Not only Strauss, Baur, and Keim but also Weiss and Sanday suppose that this is the same healing as is recorded in Matthew 8:5-13. But the differences are too great. In the one it is a Gentile centurion whose servant is paralysed; in the other it is the son of a (probably Jewish) court official who is at the point of death from fever. In the one the centurion insists that Jesus shall not come under his roof; in the other the supplicant beseeches Him to do so. The half-faith of the father is blamed; the extraordinary faith of the centurion is lauded.

Chapters 5–11 depict the growth of the unbelief of the Jews. In this part of the Gospel three Judaean miracles and one in Galilee are related in full, and the impulse given by each to the hatred of the Jews is pointed out. These miracles are the healing of the impotent man (chap. 5), the miraculous feeding (chap. 6), the cure of the man born blind (chap. 9), and the raising of Lazarus (chap. 11). This section of the Gospel may be divided thus:—

1. Chaps. 5 and 6, Christ manifests Himself as the Life first in Judaea, then in Galilee, but is rejected in both places.

2. Chaps. 7 to John 10:21, He attends the Feast of Tabernacles and manifests Himself by word and deed but is threatened both by the mob and by the authorities.

3. Chaps. John 10:22 to John 11:57, Jesus withdraws from Jerusalem but returns to raise Lazarus, in consequence of which the authorities finally determine to slay Him.54. This is again the second, &c.] Rather, This again as a second miracle (or sign) did Jesus, after He had come out of Judaea into Galilee. Both first and second had similar results: the first confirmed the faith of the disciples, the second that of this official.

The question whether this foregoing narrative is a discordant account of the healing of the centurion’s servant (Matthew 8:5; Luke 7:2) has been discussed from very early times, for Origen and Chrysostom contend against it. Irenaeus seems to be in favour of the identification, but we cannot be sure that he is. He says, ‘He healed the son of the centurion though absent with a word, saying, Go, thy son liveth.’ Irenaeus may have supposed that this official was a centurion, or ‘centurion’ may be a slip. Eight very marked points of difference between the two narratives have been noted. Together they amount to something like proof that the two narratives cannot refer to one and the same fact, unless we are to attribute an astonishing amount of carelessness or misinformation either to the Synoptists or to S. John.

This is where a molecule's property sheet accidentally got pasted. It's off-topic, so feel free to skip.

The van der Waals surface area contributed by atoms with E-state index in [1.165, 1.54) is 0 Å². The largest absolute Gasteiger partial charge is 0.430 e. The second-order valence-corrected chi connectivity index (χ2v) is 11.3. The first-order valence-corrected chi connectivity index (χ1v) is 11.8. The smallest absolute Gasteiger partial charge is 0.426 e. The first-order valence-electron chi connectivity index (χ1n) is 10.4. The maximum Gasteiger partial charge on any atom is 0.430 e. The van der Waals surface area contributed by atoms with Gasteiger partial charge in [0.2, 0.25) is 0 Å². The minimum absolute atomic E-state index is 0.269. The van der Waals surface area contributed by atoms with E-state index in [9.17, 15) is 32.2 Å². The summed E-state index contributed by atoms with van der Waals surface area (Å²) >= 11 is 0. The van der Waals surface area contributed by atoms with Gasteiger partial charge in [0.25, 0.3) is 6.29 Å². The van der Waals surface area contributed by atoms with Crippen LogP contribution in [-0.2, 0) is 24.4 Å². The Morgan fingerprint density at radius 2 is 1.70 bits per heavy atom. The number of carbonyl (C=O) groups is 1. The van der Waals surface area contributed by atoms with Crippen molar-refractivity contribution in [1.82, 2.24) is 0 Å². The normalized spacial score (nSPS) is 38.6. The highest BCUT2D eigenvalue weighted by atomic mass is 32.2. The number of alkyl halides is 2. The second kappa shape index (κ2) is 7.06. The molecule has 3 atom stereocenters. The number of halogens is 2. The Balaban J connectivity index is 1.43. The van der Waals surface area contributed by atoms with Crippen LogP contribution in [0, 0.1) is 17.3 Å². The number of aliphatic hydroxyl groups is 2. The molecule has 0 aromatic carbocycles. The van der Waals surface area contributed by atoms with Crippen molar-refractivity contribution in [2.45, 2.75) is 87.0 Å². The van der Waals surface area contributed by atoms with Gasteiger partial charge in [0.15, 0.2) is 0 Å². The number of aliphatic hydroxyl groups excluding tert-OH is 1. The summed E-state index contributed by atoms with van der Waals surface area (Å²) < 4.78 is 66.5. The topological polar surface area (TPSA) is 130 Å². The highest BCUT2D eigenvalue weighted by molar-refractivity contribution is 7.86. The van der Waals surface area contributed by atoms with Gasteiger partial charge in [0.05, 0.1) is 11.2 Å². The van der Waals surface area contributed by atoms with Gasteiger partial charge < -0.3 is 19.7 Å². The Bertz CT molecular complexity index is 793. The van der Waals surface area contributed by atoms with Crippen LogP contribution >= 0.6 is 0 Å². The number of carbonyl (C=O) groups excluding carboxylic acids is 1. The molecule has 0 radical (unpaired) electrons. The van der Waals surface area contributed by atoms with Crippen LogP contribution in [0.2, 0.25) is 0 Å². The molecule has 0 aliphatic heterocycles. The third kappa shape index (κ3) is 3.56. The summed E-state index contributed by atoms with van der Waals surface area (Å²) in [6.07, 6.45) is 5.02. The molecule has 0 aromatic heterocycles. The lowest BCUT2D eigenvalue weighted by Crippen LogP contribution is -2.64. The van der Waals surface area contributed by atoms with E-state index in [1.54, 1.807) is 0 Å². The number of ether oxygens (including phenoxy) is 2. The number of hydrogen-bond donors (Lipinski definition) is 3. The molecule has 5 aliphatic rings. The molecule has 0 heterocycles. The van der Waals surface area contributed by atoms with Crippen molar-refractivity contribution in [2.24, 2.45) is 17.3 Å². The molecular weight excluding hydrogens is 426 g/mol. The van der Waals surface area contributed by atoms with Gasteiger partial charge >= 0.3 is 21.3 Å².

(1) Here a ‘king’s man’ pleads for his son; there a centurion for his servant.

(2) Here he pleads in person; there the Jewish elders plead for him.

(3) Here the father is probably a Jew; there the centurion is certainly a Gentile.

(4) Here the healing words are spoken at Cana; there at Capernaum.

(5) Here the malady is fever; there paralysis.

(6) Here the father wishes Jesus to come; there the centurion begs him not to come.

(7) Here Christ does not go; there apparently he does.

(8) Here the father has weak faith and is blamed (John 4:48); there the centurion has strong faith and is commended.

And what difficulty is there in supposing two somewhat similar miracles? Christ’s miracles were ‘signs;’ they were vehicles for conveying the spiritual truths which Christ came to teach. If, as is almost certain, He often repeated the same instructive sayings, may He not sometimes have repeated the same instructive acts? Here, therefore, as in the case of the cleansing of the Temple (John 2:13-17), it seems wisest to believe that S. John and the Synoptists record different events.John 4:54. [95] [96] Δεύτερον, the second) He had wrought miracles at Jerusalem, ch. John 2:23. This, therefore, is the second, which was wrought in Galilee, when He had come thither out of Judea. [This it seems is the method of John, that he moves in a ternary way [selecting incidents by threes]. He relates three miracles accomplished in Galilee: first, at the marriage, ch. 2; the second, on the nobleman’s son, in this passage; the third, in feeding five thousand men, ch. 6. Three also in Judea: the first at the feast of Pentecost, on the impotent man at Bethesda, ch. 5; the second, after the feast of tabernacles, on the blind man, ch. 9; the third, on the dead man Lazarus, before the Passover, ch. 11. So also after the Ascension, he has described in all three appearances, in which the Saviour exhibited Himself to the disciples: ch. John 21:14, “This is now the third time, that Jesus showed Himself to His disciples, after that He was risen from the dead.”—Harm., p. 174, etc.]

[95] ἑβδόμην, the seventh) Immediately after mid-day. And one cannot suppose that either the nobleman or his servants delayed: therefore he had set out a long journey to Jesus.—V. g.